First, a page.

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I'm building a rather specialized screen saver application for some kiosks running Windows XP. Users tend to leave the kiosks without returning the browser to the homepage, so the screen saver does the following:

  1. Launches via the standard screen saver mechanism
  2. Notifies the user that there has been no recent activity, and that the browser will close in X seconds.
  3. If X seconds passes without user activity, the screen saver kills all current browser instances (via Process.GetProcessesByName) and starts a new instance of the browser that points to the configured web site (via Process.Start).
  4. The screen then "blanks out" until a user moves the mouse or presses a key - at this point the screen saver application exits.

When this runs on Windows Vista or 2008, everything works as expected.

However, on Windows XP (which is what the kiosks are running), when the screen saver application exits, the browser process is killed. If I add a Thread.Sleep just before the screen saver exists, I can see and interact with the browser up until the point at which the screen saver exits.

To make matters more confusing, Windows XP does NOT exhibit this behavior when I run the screen saver by clicking the "Preview" button in the settings area - that is, it behaves as expected. The exact same code is run in this case.

I tested this under the .NET 2.0 framework, and later installed .NET 2.0 SP1. On the Windows 2008 workstation, I have 3.5 SP1.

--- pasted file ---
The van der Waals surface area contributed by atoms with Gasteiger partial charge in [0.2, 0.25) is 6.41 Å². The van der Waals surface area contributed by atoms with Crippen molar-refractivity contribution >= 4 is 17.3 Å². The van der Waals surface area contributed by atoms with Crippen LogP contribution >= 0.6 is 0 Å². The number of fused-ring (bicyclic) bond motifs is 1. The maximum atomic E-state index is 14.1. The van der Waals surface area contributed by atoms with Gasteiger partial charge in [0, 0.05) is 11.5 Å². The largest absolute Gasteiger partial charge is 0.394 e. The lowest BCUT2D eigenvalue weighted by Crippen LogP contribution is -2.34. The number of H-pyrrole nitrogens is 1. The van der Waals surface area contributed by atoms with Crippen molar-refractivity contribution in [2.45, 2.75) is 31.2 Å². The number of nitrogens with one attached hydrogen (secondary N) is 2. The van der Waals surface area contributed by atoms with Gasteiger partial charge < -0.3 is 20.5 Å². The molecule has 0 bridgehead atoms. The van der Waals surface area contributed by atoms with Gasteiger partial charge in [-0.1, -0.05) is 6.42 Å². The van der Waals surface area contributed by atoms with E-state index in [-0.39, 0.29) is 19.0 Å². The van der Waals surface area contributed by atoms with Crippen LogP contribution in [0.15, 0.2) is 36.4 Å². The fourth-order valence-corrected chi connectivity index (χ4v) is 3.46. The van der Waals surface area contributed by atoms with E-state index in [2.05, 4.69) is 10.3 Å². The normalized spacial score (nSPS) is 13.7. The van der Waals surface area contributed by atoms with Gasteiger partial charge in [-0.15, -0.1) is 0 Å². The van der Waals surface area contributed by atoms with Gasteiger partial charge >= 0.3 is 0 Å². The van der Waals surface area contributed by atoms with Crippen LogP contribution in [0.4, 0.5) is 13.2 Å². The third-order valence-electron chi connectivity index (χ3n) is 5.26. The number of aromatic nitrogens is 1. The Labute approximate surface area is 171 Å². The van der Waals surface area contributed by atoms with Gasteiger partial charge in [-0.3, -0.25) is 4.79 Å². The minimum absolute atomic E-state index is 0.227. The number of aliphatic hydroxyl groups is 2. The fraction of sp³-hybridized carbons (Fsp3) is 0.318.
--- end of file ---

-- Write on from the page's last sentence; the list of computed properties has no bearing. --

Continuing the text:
Is there some difference between these versions of .NET with respect to dependencies on launched processes? Is there some flag I can set to make sure that the launched browser process is not "attached" to the screen saver application?

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3 Answers 3

up vote 1 down vote accepted

There's some code at CodeProject that wraps the Windows Desktop API. It includes a function to open a new process in a different desktop that you might at least be able to look at if not use directly. (Basically there's a parameter to the Windows API CreateProcess function that allows you to specify which desktop to start the process on.)

If that doesn't work you might also try out my answer to your other question (about using SendMessage inter-process to get another process besides the screen saver process to actually do the launching). It's not the best answer to the process tree issue, but it might actually work if the process tree is not the problem.

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I had to do your second suggestion (IPC). I ended up using the new (to .NET 3.5) NamedPipeServerStream and NamedPipeClientStream classes to implement it, and it works well. I tried the first suggestion first, but from testing it seems like Windows XP follows a "belt and suspenders" rule: it seems to do both kill the process tree and run in a different desktop, and in the end the IPC approach was simpler to implement. –  user127665 Jun 26 '09 at 15:21

Windows XP runs the screen saver on its own virtual desktop. Any process you start from there would inherit the virtual desktop as its own, unless you specify otherwise. When the screen saver exits, the virtual desktop goes away to be replaced by the real one, and poof!

Edit: For more information, see these Microsoft MSDN pages:

Desktops (Windows)
CreateProcess function (Windows)
STARTUPINFO Structure

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That sounds like it could be the problem - how do you specify which desktop to run the child process in? –  user127665 Jun 24 '09 at 5:15

Try setting Process.StartInfo.UseShellExecute to False (it is True by default) before calling Process.Start(). That way, CreateProcess() is used internally instead of ShellExecute().

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